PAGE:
Fear, words, birds

Wednesday, Oct 13 1999

America is good at fearing. We’re scared of terrorists, germs, spies, kids, the Internet, pit bulls, killer bees and countless other phenomena. For a nation of such immense wealth and power, we‘re a remarkably skittish bunch. It is not hard, though, to cobble together an argument that fear, coupled with the twin demons of class- and race-hatred, has always been among the most powerful forces pushing American history along, and that it is this nation’s collective fears -- as much as its fantasies, be they of equality of opportunity or the open frontier -- that not only hold us together as a people, but provide the very source of our dubious strength. The Red Scare, the Yellow Menace, the murderoustreacherouslecherous instincts of blacks, immigrants, Jews, unwed mothers, sexual deviants, the poor, your very own children: Choose your fear. Chances are someone already shares it, and between the two of you is a community in utero.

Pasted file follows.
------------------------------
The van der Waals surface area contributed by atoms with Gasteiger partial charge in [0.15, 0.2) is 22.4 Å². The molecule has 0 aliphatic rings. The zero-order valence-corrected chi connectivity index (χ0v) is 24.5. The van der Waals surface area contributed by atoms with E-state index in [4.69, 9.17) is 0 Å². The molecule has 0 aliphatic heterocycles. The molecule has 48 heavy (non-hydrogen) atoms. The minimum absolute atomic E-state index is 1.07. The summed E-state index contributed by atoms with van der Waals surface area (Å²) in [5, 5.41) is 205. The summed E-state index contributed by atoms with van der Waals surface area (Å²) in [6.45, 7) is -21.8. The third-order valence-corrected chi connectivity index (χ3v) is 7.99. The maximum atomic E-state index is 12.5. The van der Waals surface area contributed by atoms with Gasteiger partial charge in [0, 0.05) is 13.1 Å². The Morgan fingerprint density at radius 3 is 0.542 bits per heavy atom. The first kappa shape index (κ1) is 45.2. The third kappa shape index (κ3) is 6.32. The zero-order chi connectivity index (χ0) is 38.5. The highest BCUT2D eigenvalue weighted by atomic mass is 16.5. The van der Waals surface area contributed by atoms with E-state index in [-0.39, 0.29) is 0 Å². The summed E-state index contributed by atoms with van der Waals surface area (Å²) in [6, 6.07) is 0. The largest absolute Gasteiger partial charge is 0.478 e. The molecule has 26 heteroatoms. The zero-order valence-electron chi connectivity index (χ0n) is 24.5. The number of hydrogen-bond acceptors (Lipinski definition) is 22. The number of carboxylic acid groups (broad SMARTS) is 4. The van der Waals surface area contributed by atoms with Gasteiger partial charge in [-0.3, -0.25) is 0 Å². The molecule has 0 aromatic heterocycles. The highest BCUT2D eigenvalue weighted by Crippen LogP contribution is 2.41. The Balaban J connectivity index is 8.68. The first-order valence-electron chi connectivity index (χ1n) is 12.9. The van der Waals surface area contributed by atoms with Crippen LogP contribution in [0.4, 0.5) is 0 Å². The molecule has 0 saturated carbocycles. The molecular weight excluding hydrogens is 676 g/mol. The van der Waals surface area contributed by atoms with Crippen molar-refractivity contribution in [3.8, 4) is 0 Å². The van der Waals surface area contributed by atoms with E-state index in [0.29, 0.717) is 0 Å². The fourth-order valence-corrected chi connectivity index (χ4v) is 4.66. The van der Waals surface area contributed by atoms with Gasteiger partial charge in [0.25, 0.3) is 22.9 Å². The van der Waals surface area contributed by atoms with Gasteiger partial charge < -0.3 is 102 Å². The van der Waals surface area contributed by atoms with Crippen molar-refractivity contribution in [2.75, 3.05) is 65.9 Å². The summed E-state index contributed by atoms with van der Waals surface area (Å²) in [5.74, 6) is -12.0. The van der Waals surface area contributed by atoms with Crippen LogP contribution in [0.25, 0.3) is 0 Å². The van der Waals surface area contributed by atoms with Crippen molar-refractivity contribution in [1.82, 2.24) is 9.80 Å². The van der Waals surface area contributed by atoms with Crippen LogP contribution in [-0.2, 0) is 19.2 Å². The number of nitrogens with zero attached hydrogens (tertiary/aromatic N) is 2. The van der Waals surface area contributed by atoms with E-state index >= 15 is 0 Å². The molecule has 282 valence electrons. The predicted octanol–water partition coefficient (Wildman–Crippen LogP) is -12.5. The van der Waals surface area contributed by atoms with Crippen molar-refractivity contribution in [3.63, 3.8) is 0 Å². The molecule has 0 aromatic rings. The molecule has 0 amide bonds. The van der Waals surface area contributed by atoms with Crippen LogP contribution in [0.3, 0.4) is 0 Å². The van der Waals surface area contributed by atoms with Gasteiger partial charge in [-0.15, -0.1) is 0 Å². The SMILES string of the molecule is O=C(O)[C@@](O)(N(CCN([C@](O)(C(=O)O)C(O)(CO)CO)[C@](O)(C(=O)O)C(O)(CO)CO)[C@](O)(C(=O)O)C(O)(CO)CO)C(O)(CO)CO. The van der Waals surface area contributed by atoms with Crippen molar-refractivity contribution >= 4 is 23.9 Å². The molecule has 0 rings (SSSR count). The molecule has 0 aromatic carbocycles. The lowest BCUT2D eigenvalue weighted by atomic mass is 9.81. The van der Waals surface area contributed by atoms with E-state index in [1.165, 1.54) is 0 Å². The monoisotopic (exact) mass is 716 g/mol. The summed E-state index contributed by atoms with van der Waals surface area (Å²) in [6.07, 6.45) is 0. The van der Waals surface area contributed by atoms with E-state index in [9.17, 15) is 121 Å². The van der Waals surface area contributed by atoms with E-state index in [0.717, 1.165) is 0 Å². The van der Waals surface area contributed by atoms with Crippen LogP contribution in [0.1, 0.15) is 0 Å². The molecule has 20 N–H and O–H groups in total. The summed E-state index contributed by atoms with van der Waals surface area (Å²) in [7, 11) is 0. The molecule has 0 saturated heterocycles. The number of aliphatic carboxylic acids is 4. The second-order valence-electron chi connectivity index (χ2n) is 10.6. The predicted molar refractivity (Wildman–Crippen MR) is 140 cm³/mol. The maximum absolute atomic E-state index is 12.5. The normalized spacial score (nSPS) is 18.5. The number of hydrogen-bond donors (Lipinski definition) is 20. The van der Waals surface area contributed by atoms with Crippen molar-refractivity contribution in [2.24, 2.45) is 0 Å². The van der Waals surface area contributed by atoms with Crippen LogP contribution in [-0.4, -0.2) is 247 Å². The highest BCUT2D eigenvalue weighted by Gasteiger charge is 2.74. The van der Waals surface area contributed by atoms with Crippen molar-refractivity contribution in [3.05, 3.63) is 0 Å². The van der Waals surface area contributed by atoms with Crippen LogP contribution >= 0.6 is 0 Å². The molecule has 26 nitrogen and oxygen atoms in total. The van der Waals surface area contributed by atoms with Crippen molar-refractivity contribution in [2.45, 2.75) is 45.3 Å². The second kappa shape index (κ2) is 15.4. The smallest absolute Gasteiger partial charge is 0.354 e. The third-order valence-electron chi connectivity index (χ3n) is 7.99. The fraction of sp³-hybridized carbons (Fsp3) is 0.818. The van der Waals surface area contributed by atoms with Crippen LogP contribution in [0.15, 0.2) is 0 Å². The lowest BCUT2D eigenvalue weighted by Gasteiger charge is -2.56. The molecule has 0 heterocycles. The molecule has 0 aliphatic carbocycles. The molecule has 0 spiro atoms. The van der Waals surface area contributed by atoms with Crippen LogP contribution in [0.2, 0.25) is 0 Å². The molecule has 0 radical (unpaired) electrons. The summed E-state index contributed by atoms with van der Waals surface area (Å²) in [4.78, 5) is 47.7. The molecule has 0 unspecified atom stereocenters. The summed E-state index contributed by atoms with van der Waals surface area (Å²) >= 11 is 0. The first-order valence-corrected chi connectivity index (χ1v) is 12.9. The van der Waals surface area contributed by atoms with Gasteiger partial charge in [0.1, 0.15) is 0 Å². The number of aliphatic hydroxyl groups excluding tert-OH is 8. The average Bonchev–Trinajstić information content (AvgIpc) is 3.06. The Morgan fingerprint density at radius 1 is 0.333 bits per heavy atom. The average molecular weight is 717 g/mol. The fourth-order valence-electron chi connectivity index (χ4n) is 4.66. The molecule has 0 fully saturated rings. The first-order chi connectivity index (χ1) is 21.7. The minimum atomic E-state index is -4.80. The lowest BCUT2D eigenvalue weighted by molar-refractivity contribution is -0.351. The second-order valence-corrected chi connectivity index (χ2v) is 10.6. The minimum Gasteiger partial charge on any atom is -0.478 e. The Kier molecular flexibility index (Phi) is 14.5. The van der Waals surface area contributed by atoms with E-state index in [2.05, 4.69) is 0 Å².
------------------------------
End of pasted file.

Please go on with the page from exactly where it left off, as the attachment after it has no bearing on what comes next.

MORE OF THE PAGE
Let it hatch and grow to maturity, and you have the society USC sociologist Barry Glassner describes in The Culture of Fear: Why Americans Are Afraid of the Wrong Things. Armed with an impressive arsenal of statistical data, Glassner sorts through a sizable handful of American terrors, exposing our anxieties as not only baseless, but as blinds behind which our real problems lay hidden. When we should have been worrying about unemployment insurance, corporate downsizing and growing income inequality, Glassner contends, we were getting all worked up over nothing. It turns out that only a minuscule number of people die as a result of road-rage-induced violence, that ”postal employees are actually about two-and-a-half times less likely than the average worker to be killed on the job,“ that there are only ”two known cases where children apparently did die from poisoned Halloween candy,“ that crack babies will be okay after all, that Germans are more likely to get rolled at home than while visiting Florida. Who knew?